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Advances in Civil Engineering
Volume 2019, Article ID 8486198, 9 pages
https://doi.org/10.1155/2019/8486198
Research Article

Study on the Decoupled Charge Effect in Deep-Hole Cumulative Blasting of Coal Seam

1School of Institute of Mechanics and Architecture Engineering, China University of Mining and Technology (Beijing), Beijing 100083, China
2School of Resource and Safety Engineering, China University of Mining and Technology (Beijing), Beijing 100083, China

Correspondence should be addressed to Xiangshang Li; moc.621@il_gnahsgnaix

Received 10 January 2019; Accepted 27 March 2019; Published 15 April 2019

Academic Editor: Emilio García-Taengua

Copyright © 2019 Yanqi song et al. This is an open access article distributed under the Creative Commons Attribution License, which permits unrestricted use, distribution, and reproduction in any medium, provided the original work is properly cited.

Abstract

Five models of cumulative blasting are established by using ANSYS/LS-DYNA to study the effect of decoupling coefficient on cumulative blasting to improve coal seam permeability. The formation and migration process of the shaped energy jets with two kinds of decoupling coefficient are compared and analyzed; also, the propagation of explosive stress waves is represented. The result showed that the air in the blast hole is the key to the formation and migration of the condensing jet. The air in the hole also could reduce the attenuation of stress wave in a certain range. However, if the decoupling coefficient is too large, the air in the hole will consume excessive explosive energy, which is also not conducive to energy transfer. Therefore, there is an optimum decoupling coefficient which can minimize the coal crushing area, increase the coal fissure area, and improve the gas extraction rate. Besides, the cumulative blasting tests were carried out in a coal seam. The test results show that decoupling charge could effectively improve coal seam permeability, and the blasting effect was better when the decoupling coefficient is between 1.67 and 2.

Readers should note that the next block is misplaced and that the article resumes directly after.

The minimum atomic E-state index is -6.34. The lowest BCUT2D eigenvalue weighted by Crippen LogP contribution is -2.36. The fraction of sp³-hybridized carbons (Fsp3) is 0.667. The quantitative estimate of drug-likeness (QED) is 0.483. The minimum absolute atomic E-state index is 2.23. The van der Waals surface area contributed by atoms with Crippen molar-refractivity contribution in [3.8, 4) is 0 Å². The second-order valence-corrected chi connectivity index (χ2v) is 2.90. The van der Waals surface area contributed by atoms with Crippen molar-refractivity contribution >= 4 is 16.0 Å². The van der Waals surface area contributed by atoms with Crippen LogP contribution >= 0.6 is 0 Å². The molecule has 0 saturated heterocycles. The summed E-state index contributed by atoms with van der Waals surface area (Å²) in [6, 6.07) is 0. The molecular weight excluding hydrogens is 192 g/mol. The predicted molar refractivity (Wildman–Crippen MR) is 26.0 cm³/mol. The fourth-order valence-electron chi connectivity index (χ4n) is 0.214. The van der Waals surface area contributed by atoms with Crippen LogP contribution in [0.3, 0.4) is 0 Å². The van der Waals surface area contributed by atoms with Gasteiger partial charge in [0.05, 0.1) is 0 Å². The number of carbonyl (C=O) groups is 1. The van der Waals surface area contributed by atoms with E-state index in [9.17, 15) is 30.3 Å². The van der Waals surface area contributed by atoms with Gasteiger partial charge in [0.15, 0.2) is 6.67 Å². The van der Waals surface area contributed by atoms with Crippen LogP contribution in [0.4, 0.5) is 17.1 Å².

1. Introduction

As a primary energy, coal has played a great role in promoting the development of human industrialization. In recent years, with the increase of mining depth, coal seams are mostly characterized by high gas and low permeability, and gas disasters are becoming more and more serious [13]. Scholars have put forward measures such as hydraulic fracturing, liquid CO2 fracturing, and loose blasting for high gas and low permeability coal seams [4, 5]. Loose blasting is most widely used among them. The conventional blasting technology often encounters the difficult problem that the coal seam fracture development is not good or the coal pulverization is serious [6]. In order to improve the utilization rate of explosive, the cumulative blasting technology is proposed.